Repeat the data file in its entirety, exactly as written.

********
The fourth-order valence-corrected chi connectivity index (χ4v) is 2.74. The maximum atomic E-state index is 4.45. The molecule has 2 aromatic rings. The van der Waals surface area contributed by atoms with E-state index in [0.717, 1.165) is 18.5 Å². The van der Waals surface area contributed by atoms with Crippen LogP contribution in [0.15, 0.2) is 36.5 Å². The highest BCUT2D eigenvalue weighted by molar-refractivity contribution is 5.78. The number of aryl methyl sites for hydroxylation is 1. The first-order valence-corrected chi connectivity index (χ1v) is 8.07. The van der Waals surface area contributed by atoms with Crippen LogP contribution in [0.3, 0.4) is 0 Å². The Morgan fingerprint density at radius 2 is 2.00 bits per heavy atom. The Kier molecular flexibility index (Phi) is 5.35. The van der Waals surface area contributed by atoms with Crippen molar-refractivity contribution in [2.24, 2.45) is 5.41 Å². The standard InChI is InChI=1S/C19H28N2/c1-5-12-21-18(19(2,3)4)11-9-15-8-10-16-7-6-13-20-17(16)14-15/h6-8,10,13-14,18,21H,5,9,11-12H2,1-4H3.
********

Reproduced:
The fourth-order valence-corrected chi connectivity index (χ4v) is 2.74. The maximum atomic E-state index is 4.45. The molecule has 2 aromatic rings. The van der Waals surface area contributed by atoms with E-state index in [0.717, 1.165) is 18.5 Å². The van der Waals surface area contributed by atoms with Crippen LogP contribution in [0.15, 0.2) is 36.5 Å². The highest BCUT2D eigenvalue weighted by molar-refractivity contribution is 5.78. The number of aryl methyl sites for hydroxylation is 1. The first-order valence-corrected chi connectivity index (χ1v) is 8.07. The van der Waals surface area contributed by atoms with Crippen LogP contribution in [0.3, 0.4) is 0 Å². The Morgan fingerprint density at radius 2 is 2.00 bits per heavy atom. The Kier molecular flexibility index (Phi) is 5.35. The van der Waals surface area contributed by atoms with Crippen molar-refractivity contribution in [2.24, 2.45) is 5.41 Å². The standard InChI is InChI=1S/C19H28N2/c1-5-12-21-18(19(2,3)4)11-9-15-8-10-16-7-6-13-20-17(16)14-15/h6-8,10,13-14,18,21H,5,9,11-12H2,1-4H3.